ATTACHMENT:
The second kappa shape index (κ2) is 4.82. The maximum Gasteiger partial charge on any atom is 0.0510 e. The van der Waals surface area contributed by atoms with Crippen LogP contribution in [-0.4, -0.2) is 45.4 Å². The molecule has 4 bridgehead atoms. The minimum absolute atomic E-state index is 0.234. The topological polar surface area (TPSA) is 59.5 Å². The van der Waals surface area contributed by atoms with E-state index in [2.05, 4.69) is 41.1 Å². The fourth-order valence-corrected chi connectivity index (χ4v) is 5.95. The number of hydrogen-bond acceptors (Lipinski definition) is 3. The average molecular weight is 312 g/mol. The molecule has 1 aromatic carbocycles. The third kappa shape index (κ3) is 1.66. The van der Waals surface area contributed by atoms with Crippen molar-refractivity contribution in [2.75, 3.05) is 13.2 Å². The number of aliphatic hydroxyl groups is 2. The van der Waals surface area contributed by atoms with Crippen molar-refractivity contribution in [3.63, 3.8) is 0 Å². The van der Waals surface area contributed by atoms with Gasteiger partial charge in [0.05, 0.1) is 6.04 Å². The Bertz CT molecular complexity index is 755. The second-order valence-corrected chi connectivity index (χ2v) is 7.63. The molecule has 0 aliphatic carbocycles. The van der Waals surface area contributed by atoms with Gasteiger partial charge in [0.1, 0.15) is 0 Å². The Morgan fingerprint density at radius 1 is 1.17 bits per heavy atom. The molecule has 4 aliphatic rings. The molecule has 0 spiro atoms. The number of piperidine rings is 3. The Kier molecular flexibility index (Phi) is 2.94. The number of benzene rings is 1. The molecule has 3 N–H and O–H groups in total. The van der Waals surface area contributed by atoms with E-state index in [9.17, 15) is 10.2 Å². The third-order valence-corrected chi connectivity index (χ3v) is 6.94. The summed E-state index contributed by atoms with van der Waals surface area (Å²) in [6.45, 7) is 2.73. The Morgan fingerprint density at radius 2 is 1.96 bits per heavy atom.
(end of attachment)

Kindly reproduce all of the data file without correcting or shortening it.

The second kappa shape index (κ2) is 4.82. The maximum Gasteiger partial charge on any atom is 0.0510 e. The van der Waals surface area contributed by atoms with Crippen LogP contribution in [-0.4, -0.2) is 45.4 Å². The molecule has 4 bridgehead atoms. The minimum absolute atomic E-state index is 0.234. The topological polar surface area (TPSA) is 59.5 Å². The van der Waals surface area contributed by atoms with E-state index in [2.05, 4.69) is 41.1 Å². The fourth-order valence-corrected chi connectivity index (χ4v) is 5.95. The number of hydrogen-bond acceptors (Lipinski definition) is 3. The average molecular weight is 312 g/mol. The molecule has 1 aromatic carbocycles. The third kappa shape index (κ3) is 1.66. The van der Waals surface area contributed by atoms with Crippen molar-refractivity contribution in [2.75, 3.05) is 13.2 Å². The number of aliphatic hydroxyl groups is 2. The van der Waals surface area contributed by atoms with Crippen molar-refractivity contribution in [3.63, 3.8) is 0 Å². The van der Waals surface area contributed by atoms with Gasteiger partial charge in [0.05, 0.1) is 6.04 Å². The Bertz CT molecular complexity index is 755. The second-order valence-corrected chi connectivity index (χ2v) is 7.63. The molecule has 0 aliphatic carbocycles. The van der Waals surface area contributed by atoms with Gasteiger partial charge in [0.1, 0.15) is 0 Å². The Morgan fingerprint density at radius 1 is 1.17 bits per heavy atom. The molecule has 4 aliphatic rings. The molecule has 0 spiro atoms. The number of piperidine rings is 3. The Kier molecular flexibility index (Phi) is 2.94. The number of benzene rings is 1. The molecule has 3 N–H and O–H groups in total. The van der Waals surface area contributed by atoms with E-state index in [9.17, 15) is 10.2 Å². The third-order valence-corrected chi connectivity index (χ3v) is 6.94. The summed E-state index contributed by atoms with van der Waals surface area (Å²) in [6.45, 7) is 2.73. The Morgan fingerprint density at radius 2 is 1.96 bits per heavy atom.